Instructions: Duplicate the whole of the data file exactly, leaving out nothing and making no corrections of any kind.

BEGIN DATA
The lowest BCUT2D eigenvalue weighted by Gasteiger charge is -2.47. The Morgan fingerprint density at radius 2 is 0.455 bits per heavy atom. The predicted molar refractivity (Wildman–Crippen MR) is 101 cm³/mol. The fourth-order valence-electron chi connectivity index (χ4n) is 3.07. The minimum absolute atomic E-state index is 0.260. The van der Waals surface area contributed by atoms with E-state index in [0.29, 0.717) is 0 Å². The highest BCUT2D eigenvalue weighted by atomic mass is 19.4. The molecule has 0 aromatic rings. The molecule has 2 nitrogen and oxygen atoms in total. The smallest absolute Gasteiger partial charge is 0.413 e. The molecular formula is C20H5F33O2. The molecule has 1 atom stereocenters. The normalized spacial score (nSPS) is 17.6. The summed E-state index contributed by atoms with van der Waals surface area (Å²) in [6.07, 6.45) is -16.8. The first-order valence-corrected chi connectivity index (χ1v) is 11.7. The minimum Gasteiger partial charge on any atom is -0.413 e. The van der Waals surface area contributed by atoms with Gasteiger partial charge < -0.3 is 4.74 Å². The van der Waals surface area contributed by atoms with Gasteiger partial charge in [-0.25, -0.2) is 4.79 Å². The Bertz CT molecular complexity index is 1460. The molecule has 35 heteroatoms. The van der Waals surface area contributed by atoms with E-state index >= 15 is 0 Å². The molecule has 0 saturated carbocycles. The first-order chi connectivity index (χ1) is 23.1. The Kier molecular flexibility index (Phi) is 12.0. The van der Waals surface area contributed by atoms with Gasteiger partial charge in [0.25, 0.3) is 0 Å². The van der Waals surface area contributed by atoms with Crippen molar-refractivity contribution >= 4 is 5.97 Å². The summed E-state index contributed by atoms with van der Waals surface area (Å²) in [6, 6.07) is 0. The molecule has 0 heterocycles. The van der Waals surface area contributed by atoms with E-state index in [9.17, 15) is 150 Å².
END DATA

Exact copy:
The lowest BCUT2D eigenvalue weighted by Gasteiger charge is -2.47. The Morgan fingerprint density at radius 2 is 0.455 bits per heavy atom. The predicted molar refractivity (Wildman–Crippen MR) is 101 cm³/mol. The fourth-order valence-electron chi connectivity index (χ4n) is 3.07. The minimum absolute atomic E-state index is 0.260. The van der Waals surface area contributed by atoms with E-state index in [0.29, 0.717) is 0 Å². The highest BCUT2D eigenvalue weighted by atomic mass is 19.4. The molecule has 0 aromatic rings. The molecule has 2 nitrogen and oxygen atoms in total. The smallest absolute Gasteiger partial charge is 0.413 e. The molecular formula is C20H5F33O2. The molecule has 1 atom stereocenters. The normalized spacial score (nSPS) is 17.6. The summed E-state index contributed by atoms with van der Waals surface area (Å²) in [6.07, 6.45) is -16.8. The first-order valence-corrected chi connectivity index (χ1v) is 11.7. The minimum Gasteiger partial charge on any atom is -0.413 e. The van der Waals surface area contributed by atoms with Gasteiger partial charge < -0.3 is 4.74 Å². The van der Waals surface area contributed by atoms with Gasteiger partial charge in [-0.25, -0.2) is 4.79 Å². The Bertz CT molecular complexity index is 1460. The molecule has 35 heteroatoms. The van der Waals surface area contributed by atoms with E-state index >= 15 is 0 Å². The molecule has 0 saturated carbocycles. The first-order chi connectivity index (χ1) is 23.1. The Kier molecular flexibility index (Phi) is 12.0. The van der Waals surface area contributed by atoms with Gasteiger partial charge in [0.25, 0.3) is 0 Å². The van der Waals surface area contributed by atoms with Crippen molar-refractivity contribution >= 4 is 5.97 Å². The summed E-state index contributed by atoms with van der Waals surface area (Å²) in [6, 6.07) is 0. The molecule has 0 heterocycles. The van der Waals surface area contributed by atoms with E-state index in [9.17, 15) is 150 Å².